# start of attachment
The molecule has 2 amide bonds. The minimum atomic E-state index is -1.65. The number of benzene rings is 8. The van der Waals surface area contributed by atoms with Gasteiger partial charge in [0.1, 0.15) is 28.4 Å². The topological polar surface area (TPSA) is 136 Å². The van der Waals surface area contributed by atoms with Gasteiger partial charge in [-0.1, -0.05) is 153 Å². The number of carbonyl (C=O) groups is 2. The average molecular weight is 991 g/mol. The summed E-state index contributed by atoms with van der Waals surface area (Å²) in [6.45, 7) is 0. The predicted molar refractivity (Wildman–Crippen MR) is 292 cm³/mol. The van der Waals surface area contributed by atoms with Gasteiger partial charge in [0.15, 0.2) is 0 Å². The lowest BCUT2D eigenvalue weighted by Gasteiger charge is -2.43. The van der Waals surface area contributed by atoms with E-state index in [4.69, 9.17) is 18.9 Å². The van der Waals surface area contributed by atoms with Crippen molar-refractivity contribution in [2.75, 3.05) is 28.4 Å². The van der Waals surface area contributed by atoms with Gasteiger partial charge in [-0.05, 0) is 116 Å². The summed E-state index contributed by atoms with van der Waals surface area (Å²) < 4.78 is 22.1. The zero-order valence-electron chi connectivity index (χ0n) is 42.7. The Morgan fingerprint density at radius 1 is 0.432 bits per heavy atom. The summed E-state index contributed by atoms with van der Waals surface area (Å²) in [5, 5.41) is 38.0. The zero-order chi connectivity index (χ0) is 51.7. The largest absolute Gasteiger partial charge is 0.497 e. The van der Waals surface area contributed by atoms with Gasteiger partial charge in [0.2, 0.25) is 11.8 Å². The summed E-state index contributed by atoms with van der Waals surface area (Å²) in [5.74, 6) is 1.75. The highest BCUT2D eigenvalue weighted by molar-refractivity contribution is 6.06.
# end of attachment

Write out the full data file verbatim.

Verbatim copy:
The molecule has 2 amide bonds. The minimum atomic E-state index is -1.65. The number of benzene rings is 8. The van der Waals surface area contributed by atoms with Gasteiger partial charge in [0.1, 0.15) is 28.4 Å². The topological polar surface area (TPSA) is 136 Å². The van der Waals surface area contributed by atoms with Gasteiger partial charge in [-0.1, -0.05) is 153 Å². The number of carbonyl (C=O) groups is 2. The average molecular weight is 991 g/mol. The summed E-state index contributed by atoms with van der Waals surface area (Å²) in [6.45, 7) is 0. The predicted molar refractivity (Wildman–Crippen MR) is 292 cm³/mol. The van der Waals surface area contributed by atoms with Gasteiger partial charge in [0.15, 0.2) is 0 Å². The lowest BCUT2D eigenvalue weighted by Gasteiger charge is -2.43. The van der Waals surface area contributed by atoms with E-state index in [4.69, 9.17) is 18.9 Å². The van der Waals surface area contributed by atoms with Crippen molar-refractivity contribution in [2.75, 3.05) is 28.4 Å². The van der Waals surface area contributed by atoms with Gasteiger partial charge in [-0.05, 0) is 116 Å². The summed E-state index contributed by atoms with van der Waals surface area (Å²) < 4.78 is 22.1. The zero-order valence-electron chi connectivity index (χ0n) is 42.7. The Morgan fingerprint density at radius 1 is 0.432 bits per heavy atom. The summed E-state index contributed by atoms with van der Waals surface area (Å²) in [5, 5.41) is 38.0. The zero-order chi connectivity index (χ0) is 51.7. The largest absolute Gasteiger partial charge is 0.497 e. The van der Waals surface area contributed by atoms with Gasteiger partial charge in [0.2, 0.25) is 11.8 Å². The summed E-state index contributed by atoms with van der Waals surface area (Å²) in [5.74, 6) is 1.75. The highest BCUT2D eigenvalue weighted by molar-refractivity contribution is 6.06.